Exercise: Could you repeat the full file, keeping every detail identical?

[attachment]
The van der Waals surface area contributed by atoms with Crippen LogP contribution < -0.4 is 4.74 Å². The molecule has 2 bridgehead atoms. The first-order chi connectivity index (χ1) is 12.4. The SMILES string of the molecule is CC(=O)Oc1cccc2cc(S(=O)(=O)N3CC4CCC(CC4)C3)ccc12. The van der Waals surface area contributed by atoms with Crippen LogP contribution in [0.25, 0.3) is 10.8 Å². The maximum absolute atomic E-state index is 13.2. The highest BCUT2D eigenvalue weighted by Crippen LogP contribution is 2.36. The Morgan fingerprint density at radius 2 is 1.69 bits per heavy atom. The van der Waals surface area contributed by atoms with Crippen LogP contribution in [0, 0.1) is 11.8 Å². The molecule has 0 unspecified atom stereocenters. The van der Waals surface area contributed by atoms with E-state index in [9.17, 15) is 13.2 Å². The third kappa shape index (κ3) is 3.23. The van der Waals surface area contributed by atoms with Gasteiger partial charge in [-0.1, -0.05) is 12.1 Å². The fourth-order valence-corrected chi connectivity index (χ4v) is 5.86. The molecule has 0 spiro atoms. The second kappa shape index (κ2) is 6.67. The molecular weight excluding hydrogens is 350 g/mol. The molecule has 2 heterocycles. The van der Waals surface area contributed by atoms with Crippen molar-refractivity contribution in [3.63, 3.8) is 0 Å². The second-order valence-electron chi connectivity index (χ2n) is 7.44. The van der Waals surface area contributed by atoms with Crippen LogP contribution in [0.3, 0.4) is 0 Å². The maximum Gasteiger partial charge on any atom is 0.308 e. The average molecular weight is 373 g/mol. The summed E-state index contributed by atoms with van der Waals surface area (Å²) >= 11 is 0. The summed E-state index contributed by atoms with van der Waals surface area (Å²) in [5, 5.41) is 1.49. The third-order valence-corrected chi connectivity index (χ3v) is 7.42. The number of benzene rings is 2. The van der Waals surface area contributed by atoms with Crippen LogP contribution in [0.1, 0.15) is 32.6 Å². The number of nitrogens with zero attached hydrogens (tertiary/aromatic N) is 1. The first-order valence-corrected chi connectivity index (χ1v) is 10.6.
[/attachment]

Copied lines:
The van der Waals surface area contributed by atoms with Crippen LogP contribution < -0.4 is 4.74 Å². The molecule has 2 bridgehead atoms. The first-order chi connectivity index (χ1) is 12.4. The SMILES string of the molecule is CC(=O)Oc1cccc2cc(S(=O)(=O)N3CC4CCC(CC4)C3)ccc12. The van der Waals surface area contributed by atoms with Crippen LogP contribution in [0.25, 0.3) is 10.8 Å². The maximum absolute atomic E-state index is 13.2. The highest BCUT2D eigenvalue weighted by Crippen LogP contribution is 2.36. The Morgan fingerprint density at radius 2 is 1.69 bits per heavy atom. The van der Waals surface area contributed by atoms with Crippen LogP contribution in [0, 0.1) is 11.8 Å². The molecule has 0 unspecified atom stereocenters. The van der Waals surface area contributed by atoms with E-state index in [9.17, 15) is 13.2 Å². The third kappa shape index (κ3) is 3.23. The van der Waals surface area contributed by atoms with Gasteiger partial charge in [-0.1, -0.05) is 12.1 Å². The fourth-order valence-corrected chi connectivity index (χ4v) is 5.86. The molecule has 0 spiro atoms. The second kappa shape index (κ2) is 6.67. The molecular weight excluding hydrogens is 350 g/mol. The molecule has 2 heterocycles. The van der Waals surface area contributed by atoms with Crippen molar-refractivity contribution in [3.63, 3.8) is 0 Å². The second-order valence-electron chi connectivity index (χ2n) is 7.44. The van der Waals surface area contributed by atoms with Crippen LogP contribution in [0.3, 0.4) is 0 Å². The maximum Gasteiger partial charge on any atom is 0.308 e. The average molecular weight is 373 g/mol. The summed E-state index contributed by atoms with van der Waals surface area (Å²) >= 11 is 0. The summed E-state index contributed by atoms with van der Waals surface area (Å²) in [5, 5.41) is 1.49. The third-order valence-corrected chi connectivity index (χ3v) is 7.42. The number of benzene rings is 2. The van der Waals surface area contributed by atoms with Crippen LogP contribution in [0.1, 0.15) is 32.6 Å². The number of nitrogens with zero attached hydrogens (tertiary/aromatic N) is 1. The first-order valence-corrected chi connectivity index (χ1v) is 10.6.